Richard Neutra

One of the most influential architects of the twentieth century, Richard Neutra helped define modernism in Southern California and around the world.

Richard Neutra, 1962. Photo by Irving A. Taylor, Herald-Examiner Collection/Los Angeles Public Library.

Richard Neutra (1892-1970)

Born in Vienna in 1892, Neutra developed an early interest in architecture, particularly the work of Otto Wagner. World War I interrupted his studies at the Vienna University of Technology. He served for three years in the Balkans, returning to Vienna in 1917 to earn his degree. Neutra’s desire to come to America was sparked by the stories of his mentor Adolph Loos and cemented after seeing Frank Lloyd Wright’s 1911 Wasmuth portfolio. 

Neutra worked in Europe for several years and apprenticed with the great Erich Mendelsohn. After years of encouragement by friends including fellow Austrian R. M. Schindler (who had emigrated to the U.S. in 1914), Neutra moved to New York in 1923. He moved on to Chicago, spent several months in Wright’s Taliesin studio in Wisconsin, and arrived in Los Angeles in 1925. His wife Dione and son Dion soon followed.

The Neutras lived with Rudolf and Pauline Schindler at Schindler’s 1921 Kings Road residence. Neutra opened his own practice and soon won his first major commission—from one of Schindler’s clients, Philip Lovell. The 1929 Lovell House in Los Feliz was a great achievement in steel-frame construction, with living spaces seemingly floating above the steep hillside.

Unlike Schindler, Neutra was included in the pivotal 1932 MoMA exhibit on Modern architecture, further fueling his career. The same year, Neutra built his own home and studio, the Van der Leeuw (VDL) Research House in Silver Lake. After a fire destroyed the house in 1963, Neutra rebuilt it with son Dion using new ideas and materials.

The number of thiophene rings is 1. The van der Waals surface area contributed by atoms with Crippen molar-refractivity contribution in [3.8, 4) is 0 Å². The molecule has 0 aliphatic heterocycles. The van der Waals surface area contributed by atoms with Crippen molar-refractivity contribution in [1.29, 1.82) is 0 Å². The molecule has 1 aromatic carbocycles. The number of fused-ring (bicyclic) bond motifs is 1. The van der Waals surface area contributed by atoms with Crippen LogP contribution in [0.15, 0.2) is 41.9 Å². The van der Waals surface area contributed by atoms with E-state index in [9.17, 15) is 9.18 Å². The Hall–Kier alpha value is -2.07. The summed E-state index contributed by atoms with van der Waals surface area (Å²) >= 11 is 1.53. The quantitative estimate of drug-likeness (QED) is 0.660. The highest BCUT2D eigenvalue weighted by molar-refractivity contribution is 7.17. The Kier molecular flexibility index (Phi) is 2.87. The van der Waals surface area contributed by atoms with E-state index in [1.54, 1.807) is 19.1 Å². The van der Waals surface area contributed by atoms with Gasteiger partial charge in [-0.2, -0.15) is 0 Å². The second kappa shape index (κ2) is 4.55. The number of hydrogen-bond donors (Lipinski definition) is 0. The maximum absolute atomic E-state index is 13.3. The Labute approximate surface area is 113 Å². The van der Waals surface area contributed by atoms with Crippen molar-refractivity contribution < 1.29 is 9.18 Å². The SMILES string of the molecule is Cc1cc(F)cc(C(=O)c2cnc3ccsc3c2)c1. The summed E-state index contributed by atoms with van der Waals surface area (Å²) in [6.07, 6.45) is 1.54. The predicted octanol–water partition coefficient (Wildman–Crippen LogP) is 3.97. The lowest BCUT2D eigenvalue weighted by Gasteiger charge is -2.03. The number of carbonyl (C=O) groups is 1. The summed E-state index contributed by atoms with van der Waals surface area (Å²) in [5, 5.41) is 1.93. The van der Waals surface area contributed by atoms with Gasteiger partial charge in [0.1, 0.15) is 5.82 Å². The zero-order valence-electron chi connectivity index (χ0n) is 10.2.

Neutra experimented constantly. He embraced technology, oddly enough, as a way to connect man with nature. His philosophy of “biorealism” sought to use biological sciences in architecture “so that design exploited, with great sophistication, the realm of the senses and an interconnectedness to nature that he believed fundamental and requisite to human well-being,” as described by architect and Neutra scholar Barbara Lamprecht. 

His prolific career encompassed iconic residences, innovative schools and multi-family housing, civic and commercial projects around the world, and inspiring city and community plans, including an unbuilt plan for affordable housing in Chavez Ravine (now the site of Dodger Stadium). 

Neutra retired from practice in 1968, spending his final years in Europe. He died in Wuppertal, Germany, in 1970. 

Despite its international renown, Neutra’s work has sparked intense preservation battles. An enormous outcry followed the demolition of his 1962 Maslon House in Rancho Mirage, and the Cyclorama Visitor Center at Gettysburg, designed by Neutra with Robert Alexander, was razed in 2013 after years of fierce advocacy. In 2010, the proposed demolition of Neutra’s 1955 Kronish House in Beverly Hills ultimately spurred the City of Beverly Hills to strengthen its preservation policies (which it has since weakened). The work of Richard Neutra continues to inspire design, debate, and devotion. 

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